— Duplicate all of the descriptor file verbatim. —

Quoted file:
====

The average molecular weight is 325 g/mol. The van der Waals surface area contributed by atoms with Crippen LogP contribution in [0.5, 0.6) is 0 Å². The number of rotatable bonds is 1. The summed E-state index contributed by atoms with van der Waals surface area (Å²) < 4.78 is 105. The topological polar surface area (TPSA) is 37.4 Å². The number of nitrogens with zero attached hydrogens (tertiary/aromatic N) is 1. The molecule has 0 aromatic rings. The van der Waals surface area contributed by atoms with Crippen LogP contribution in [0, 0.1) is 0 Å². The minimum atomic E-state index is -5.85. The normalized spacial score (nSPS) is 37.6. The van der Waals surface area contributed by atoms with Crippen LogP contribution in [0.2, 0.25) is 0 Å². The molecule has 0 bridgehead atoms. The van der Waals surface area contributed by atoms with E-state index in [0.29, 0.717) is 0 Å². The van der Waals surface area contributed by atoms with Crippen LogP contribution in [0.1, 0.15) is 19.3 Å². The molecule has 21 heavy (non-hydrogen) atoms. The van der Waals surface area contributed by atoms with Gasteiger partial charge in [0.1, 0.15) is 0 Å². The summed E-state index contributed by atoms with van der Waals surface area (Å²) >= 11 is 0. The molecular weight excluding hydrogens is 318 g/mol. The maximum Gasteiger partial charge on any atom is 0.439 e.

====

The average molecular weight is 325 g/mol. The van der Waals surface area contributed by atoms with Crippen LogP contribution in [0.5, 0.6) is 0 Å². The number of rotatable bonds is 1. The summed E-state index contributed by atoms with van der Waals surface area (Å²) < 4.78 is 105. The topological polar surface area (TPSA) is 37.4 Å². The number of nitrogens with zero attached hydrogens (tertiary/aromatic N) is 1. The molecule has 0 aromatic rings. The van der Waals surface area contributed by atoms with Crippen LogP contribution in [0, 0.1) is 0 Å². The minimum atomic E-state index is -5.85. The normalized spacial score (nSPS) is 37.6. The van der Waals surface area contributed by atoms with Crippen LogP contribution in [0.2, 0.25) is 0 Å². The molecule has 0 bridgehead atoms. The van der Waals surface area contributed by atoms with E-state index in [0.29, 0.717) is 0 Å². The van der Waals surface area contributed by atoms with Crippen LogP contribution in [0.1, 0.15) is 19.3 Å². The molecule has 21 heavy (non-hydrogen) atoms. The van der Waals surface area contributed by atoms with Gasteiger partial charge in [0.1, 0.15) is 0 Å². The summed E-state index contributed by atoms with van der Waals surface area (Å²) >= 11 is 0. The molecular weight excluding hydrogens is 318 g/mol. The maximum Gasteiger partial charge on any atom is 0.439 e.